WASSAN is an organization that works predominantly with rural communities at grassroot
levels to implement programs that improves livelihood opportunities and provide better quality
of life in general. I joined WASSAN to gain the experience of working in close quarters with
the community. Working here was challenging because I had to read about watersheds, ground
water management, agriculture, water sanitation, hygiene etc. I had to write reports about
programs, document case studies, conduct evaluations and impact assessments and all of this
required me to have basic knowledge about each of these topics. Despite the challenges, I still
have no complaints as this gave me an opportunity to visit some of the most beautiful villages
across India, which I would not have explored otherwise. I have vivid memories of walking
through lush green fields of Srikakulam, sharing a delicious meal of homegrown raagi and
dancing around bonfire with a tribal community in Araku, travelling in an almost dilapidated
sleeper bus in Chathisgarh and listening to Punjabi songs while being driven through the
narrow mountain paths in Jammu.

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8th May, 2021

My delightful journey at WASSAN came to an end when I joined India Vision Institute (IVI)
as a Program Officer – a job where I finally used both my health care degrees to promote
eyecare. At IVI, I was involved in organizing capacity building programs (workshops,
internships, optometry schools assessment etc.) for eye care professionals and students.

Such programs encourage
optometrists to continuously
evaluate and upgrade their skills. My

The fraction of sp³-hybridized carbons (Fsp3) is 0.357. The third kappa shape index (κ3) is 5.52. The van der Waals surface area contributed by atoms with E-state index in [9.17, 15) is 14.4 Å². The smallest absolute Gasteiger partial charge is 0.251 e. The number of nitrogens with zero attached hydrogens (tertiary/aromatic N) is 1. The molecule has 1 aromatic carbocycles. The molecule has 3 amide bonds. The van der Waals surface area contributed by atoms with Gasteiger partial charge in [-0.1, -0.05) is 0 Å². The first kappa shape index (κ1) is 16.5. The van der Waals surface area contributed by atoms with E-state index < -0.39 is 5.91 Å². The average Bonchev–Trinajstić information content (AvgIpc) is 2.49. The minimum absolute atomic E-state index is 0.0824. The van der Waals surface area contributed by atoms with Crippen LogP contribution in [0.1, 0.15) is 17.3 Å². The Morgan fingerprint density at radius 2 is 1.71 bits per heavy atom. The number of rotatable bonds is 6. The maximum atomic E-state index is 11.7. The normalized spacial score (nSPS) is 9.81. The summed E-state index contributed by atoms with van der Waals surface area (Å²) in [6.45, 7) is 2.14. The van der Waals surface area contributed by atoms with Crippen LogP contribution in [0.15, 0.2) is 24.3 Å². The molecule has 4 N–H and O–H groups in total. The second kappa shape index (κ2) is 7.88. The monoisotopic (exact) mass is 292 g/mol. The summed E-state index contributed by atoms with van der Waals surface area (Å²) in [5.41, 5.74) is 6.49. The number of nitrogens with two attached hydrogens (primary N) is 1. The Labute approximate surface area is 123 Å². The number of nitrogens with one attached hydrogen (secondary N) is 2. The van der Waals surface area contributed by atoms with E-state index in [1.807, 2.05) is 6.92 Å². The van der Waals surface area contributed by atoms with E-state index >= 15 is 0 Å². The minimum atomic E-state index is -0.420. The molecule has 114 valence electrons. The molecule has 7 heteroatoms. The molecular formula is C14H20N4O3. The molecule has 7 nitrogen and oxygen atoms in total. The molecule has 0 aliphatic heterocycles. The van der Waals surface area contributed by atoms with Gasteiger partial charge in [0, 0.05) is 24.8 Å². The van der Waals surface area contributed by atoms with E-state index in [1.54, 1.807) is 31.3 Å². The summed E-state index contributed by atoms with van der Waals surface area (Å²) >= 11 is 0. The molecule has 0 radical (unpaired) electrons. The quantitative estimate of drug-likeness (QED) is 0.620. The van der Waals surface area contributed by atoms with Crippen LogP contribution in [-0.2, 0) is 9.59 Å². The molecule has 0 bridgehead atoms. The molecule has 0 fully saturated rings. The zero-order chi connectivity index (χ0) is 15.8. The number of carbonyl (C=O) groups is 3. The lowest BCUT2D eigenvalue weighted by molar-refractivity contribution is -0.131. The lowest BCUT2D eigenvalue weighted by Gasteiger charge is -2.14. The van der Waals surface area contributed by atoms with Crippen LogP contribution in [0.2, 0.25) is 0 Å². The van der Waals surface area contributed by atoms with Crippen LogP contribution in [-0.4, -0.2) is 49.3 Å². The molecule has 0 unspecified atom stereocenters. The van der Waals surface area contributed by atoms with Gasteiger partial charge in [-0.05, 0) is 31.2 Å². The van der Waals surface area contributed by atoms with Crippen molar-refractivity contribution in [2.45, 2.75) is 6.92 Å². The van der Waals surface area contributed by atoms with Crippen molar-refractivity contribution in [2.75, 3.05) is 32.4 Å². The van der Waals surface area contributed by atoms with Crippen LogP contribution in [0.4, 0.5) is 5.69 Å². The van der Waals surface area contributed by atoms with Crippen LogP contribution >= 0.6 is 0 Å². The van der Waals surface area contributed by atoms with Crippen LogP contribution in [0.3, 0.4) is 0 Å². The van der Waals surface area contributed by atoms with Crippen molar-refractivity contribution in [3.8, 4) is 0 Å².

work profile at IVI gave me a lot of
self-satisfaction because I was
contributing to the community that
started my journey into healthcare
and made me the person that I am
today. If WASSAN took me through
the serene roads of rural India, IVI
gave me the opportunity to
experience the urban chaos across
several states in India.

I have been often asked why I opted out of optometry to pursue public health. A simple answer
to this is that optometry and public health are not mutually exclusive and I just chose to pursue
a certain direction in optometry with broader prospects. When I decided to join MPH, my
intention was to understand my opportunities to work with the general population and to
explore different places through work. It was only midway into the program, I realised there
was much more to health than just diagnosing diseases and treating them. Health of an
individual is influenced by several social factors such as gender, race, ethnicity, socio-economic
status, social and family hierarchy etc. So, when I decided I wanted to have a broader
understanding, it was this concept that I was looking for. Eye care is no different. Several such
factors can influence an individual’s decision to get something as basic as an annual eye exam. I
was and I still am curious to understand these factors. Rather than having a myopic view about
such issues, I prefer to have a bird’s eye view.

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8th May, 2021

The beauty of public health is that the foundation remains the same, it is the subject matter
which changes and that is the reason I was able to explore multiple dimensions in my career. I
also prefer to have a variety of experiences and public health offers that to me. I can
comfortably navigate through different areas within the realms of public health as and when
an opportunity presents itself.

My career so far has been based entirely on public health management (which was also the
specialisation I chose in MPH). It deals with designing and implementing public health
initiatives, evaluating the initiatives, capacity building, advocacy etc. I have had a career that
has practically kept me on my toes and I prefer to continue that streak going forward. I am
exploring my options in further education or work opportunities that would open up new
avenues in public health management. Another field that I am hoping to explore is behavioural
health. I like to understand the behavioural patterns of a population towards their health, so
that I can learn to design and implement public health interventions based on such factors. My
mantra in life is that there is always more than one way to look at a problem and I would like to
practice that in my professional life too.